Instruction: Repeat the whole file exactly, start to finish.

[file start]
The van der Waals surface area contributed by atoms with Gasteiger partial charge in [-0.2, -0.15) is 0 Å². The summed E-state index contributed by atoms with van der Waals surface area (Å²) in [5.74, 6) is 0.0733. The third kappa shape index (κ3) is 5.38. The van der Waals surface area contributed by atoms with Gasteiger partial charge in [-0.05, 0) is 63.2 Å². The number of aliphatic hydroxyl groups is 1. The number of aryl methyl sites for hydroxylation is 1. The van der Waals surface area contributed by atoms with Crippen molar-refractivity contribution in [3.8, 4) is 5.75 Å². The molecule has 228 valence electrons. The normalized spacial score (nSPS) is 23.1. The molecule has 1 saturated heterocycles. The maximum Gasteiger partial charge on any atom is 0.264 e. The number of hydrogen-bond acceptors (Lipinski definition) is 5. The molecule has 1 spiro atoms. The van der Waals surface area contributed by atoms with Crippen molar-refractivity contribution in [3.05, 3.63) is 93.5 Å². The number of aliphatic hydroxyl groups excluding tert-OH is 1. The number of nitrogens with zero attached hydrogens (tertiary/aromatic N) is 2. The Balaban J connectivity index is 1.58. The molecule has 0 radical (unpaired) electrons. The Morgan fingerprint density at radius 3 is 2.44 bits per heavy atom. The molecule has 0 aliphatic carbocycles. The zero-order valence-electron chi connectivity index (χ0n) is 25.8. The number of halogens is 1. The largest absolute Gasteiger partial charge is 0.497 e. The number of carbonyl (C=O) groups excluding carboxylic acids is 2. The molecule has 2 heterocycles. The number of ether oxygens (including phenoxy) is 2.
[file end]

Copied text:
The van der Waals surface area contributed by atoms with Gasteiger partial charge in [-0.2, -0.15) is 0 Å². The summed E-state index contributed by atoms with van der Waals surface area (Å²) in [5.74, 6) is 0.0733. The third kappa shape index (κ3) is 5.38. The van der Waals surface area contributed by atoms with Gasteiger partial charge in [-0.05, 0) is 63.2 Å². The number of aliphatic hydroxyl groups is 1. The number of aryl methyl sites for hydroxylation is 1. The van der Waals surface area contributed by atoms with Crippen molar-refractivity contribution in [3.8, 4) is 5.75 Å². The molecule has 228 valence electrons. The normalized spacial score (nSPS) is 23.1. The molecule has 1 saturated heterocycles. The maximum Gasteiger partial charge on any atom is 0.264 e. The number of hydrogen-bond acceptors (Lipinski definition) is 5. The molecule has 1 spiro atoms. The van der Waals surface area contributed by atoms with Crippen molar-refractivity contribution in [3.05, 3.63) is 93.5 Å². The number of aliphatic hydroxyl groups excluding tert-OH is 1. The number of nitrogens with zero attached hydrogens (tertiary/aromatic N) is 2. The Balaban J connectivity index is 1.58. The molecule has 0 radical (unpaired) electrons. The Morgan fingerprint density at radius 3 is 2.44 bits per heavy atom. The molecule has 0 aliphatic carbocycles. The zero-order valence-electron chi connectivity index (χ0n) is 25.8. The number of halogens is 1. The largest absolute Gasteiger partial charge is 0.497 e. The number of carbonyl (C=O) groups excluding carboxylic acids is 2. The molecule has 2 heterocycles. The number of ether oxygens (including phenoxy) is 2.